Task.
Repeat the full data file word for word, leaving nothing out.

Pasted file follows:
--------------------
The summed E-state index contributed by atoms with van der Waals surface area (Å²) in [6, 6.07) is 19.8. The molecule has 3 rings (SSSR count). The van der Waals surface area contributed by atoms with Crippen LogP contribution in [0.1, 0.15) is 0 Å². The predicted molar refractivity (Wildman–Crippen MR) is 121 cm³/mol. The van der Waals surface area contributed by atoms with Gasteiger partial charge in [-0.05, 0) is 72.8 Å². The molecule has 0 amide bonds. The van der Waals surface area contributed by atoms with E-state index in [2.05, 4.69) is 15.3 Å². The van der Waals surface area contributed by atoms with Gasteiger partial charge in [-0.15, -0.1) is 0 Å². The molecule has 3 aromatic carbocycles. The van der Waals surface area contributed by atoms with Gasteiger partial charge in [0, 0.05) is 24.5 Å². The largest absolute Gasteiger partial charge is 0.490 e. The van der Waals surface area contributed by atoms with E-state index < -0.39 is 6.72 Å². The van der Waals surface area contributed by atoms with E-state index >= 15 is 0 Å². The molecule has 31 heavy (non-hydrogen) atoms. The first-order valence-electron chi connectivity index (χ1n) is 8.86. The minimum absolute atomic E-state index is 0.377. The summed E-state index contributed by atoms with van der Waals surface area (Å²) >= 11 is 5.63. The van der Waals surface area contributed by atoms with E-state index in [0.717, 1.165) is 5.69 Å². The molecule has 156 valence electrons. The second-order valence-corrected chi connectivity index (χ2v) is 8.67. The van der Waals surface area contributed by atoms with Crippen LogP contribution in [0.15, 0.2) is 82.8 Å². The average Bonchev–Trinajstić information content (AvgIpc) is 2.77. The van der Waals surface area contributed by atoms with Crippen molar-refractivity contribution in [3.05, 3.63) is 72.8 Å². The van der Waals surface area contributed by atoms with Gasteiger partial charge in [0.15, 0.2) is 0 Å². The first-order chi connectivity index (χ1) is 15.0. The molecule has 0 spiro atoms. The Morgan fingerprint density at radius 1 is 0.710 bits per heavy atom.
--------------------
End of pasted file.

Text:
The summed E-state index contributed by atoms with van der Waals surface area (Å²) in [6, 6.07) is 19.8. The molecule has 3 rings (SSSR count). The van der Waals surface area contributed by atoms with Crippen LogP contribution in [0.1, 0.15) is 0 Å². The predicted molar refractivity (Wildman–Crippen MR) is 121 cm³/mol. The van der Waals surface area contributed by atoms with Gasteiger partial charge in [-0.05, 0) is 72.8 Å². The molecule has 0 amide bonds. The van der Waals surface area contributed by atoms with E-state index in [2.05, 4.69) is 15.3 Å². The van der Waals surface area contributed by atoms with Gasteiger partial charge in [-0.15, -0.1) is 0 Å². The molecule has 3 aromatic carbocycles. The van der Waals surface area contributed by atoms with Gasteiger partial charge in [0, 0.05) is 24.5 Å². The largest absolute Gasteiger partial charge is 0.490 e. The van der Waals surface area contributed by atoms with E-state index < -0.39 is 6.72 Å². The van der Waals surface area contributed by atoms with E-state index >= 15 is 0 Å². The molecule has 31 heavy (non-hydrogen) atoms. The first-order valence-electron chi connectivity index (χ1n) is 8.86. The minimum absolute atomic E-state index is 0.377. The summed E-state index contributed by atoms with van der Waals surface area (Å²) >= 11 is 5.63. The van der Waals surface area contributed by atoms with E-state index in [0.717, 1.165) is 5.69 Å². The molecule has 156 valence electrons. The second-order valence-corrected chi connectivity index (χ2v) is 8.67. The van der Waals surface area contributed by atoms with Crippen LogP contribution in [0.15, 0.2) is 82.8 Å². The average Bonchev–Trinajstić information content (AvgIpc) is 2.77. The van der Waals surface area contributed by atoms with Crippen molar-refractivity contribution in [3.05, 3.63) is 72.8 Å². The van der Waals surface area contributed by atoms with Gasteiger partial charge in [0.15, 0.2) is 0 Å². The first-order chi connectivity index (χ1) is 15.0. The molecule has 0 spiro atoms. The Morgan fingerprint density at radius 1 is 0.710 bits per heavy atom.